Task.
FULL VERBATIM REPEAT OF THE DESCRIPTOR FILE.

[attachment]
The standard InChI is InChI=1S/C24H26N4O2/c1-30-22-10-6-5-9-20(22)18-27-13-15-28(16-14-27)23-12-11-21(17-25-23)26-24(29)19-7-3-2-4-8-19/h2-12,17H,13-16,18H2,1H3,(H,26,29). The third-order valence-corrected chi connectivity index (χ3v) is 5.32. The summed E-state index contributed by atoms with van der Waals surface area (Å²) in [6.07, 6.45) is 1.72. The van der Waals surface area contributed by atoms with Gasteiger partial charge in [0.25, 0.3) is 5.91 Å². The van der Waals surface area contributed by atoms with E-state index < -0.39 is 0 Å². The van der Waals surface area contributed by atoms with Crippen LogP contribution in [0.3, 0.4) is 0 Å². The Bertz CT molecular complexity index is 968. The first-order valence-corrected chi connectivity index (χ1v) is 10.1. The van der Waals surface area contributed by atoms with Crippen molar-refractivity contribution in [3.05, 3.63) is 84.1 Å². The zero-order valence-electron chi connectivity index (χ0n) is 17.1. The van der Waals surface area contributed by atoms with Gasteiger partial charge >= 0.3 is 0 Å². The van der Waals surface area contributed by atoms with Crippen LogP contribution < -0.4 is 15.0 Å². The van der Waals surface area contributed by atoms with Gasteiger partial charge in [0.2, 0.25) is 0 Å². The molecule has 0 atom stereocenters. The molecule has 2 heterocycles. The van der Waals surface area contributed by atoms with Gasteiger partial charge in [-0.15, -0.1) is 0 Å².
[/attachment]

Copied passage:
The standard InChI is InChI=1S/C24H26N4O2/c1-30-22-10-6-5-9-20(22)18-27-13-15-28(16-14-27)23-12-11-21(17-25-23)26-24(29)19-7-3-2-4-8-19/h2-12,17H,13-16,18H2,1H3,(H,26,29). The third-order valence-corrected chi connectivity index (χ3v) is 5.32. The summed E-state index contributed by atoms with van der Waals surface area (Å²) in [6.07, 6.45) is 1.72. The van der Waals surface area contributed by atoms with Gasteiger partial charge in [0.25, 0.3) is 5.91 Å². The van der Waals surface area contributed by atoms with E-state index < -0.39 is 0 Å². The van der Waals surface area contributed by atoms with Crippen LogP contribution in [0.3, 0.4) is 0 Å². The Bertz CT molecular complexity index is 968. The first-order valence-corrected chi connectivity index (χ1v) is 10.1. The van der Waals surface area contributed by atoms with Crippen molar-refractivity contribution in [3.05, 3.63) is 84.1 Å². The zero-order valence-electron chi connectivity index (χ0n) is 17.1. The van der Waals surface area contributed by atoms with Gasteiger partial charge >= 0.3 is 0 Å². The van der Waals surface area contributed by atoms with Crippen LogP contribution < -0.4 is 15.0 Å². The van der Waals surface area contributed by atoms with Gasteiger partial charge in [0.2, 0.25) is 0 Å². The molecule has 0 atom stereocenters. The molecule has 2 heterocycles. The van der Waals surface area contributed by atoms with Gasteiger partial charge in [-0.15, -0.1) is 0 Å².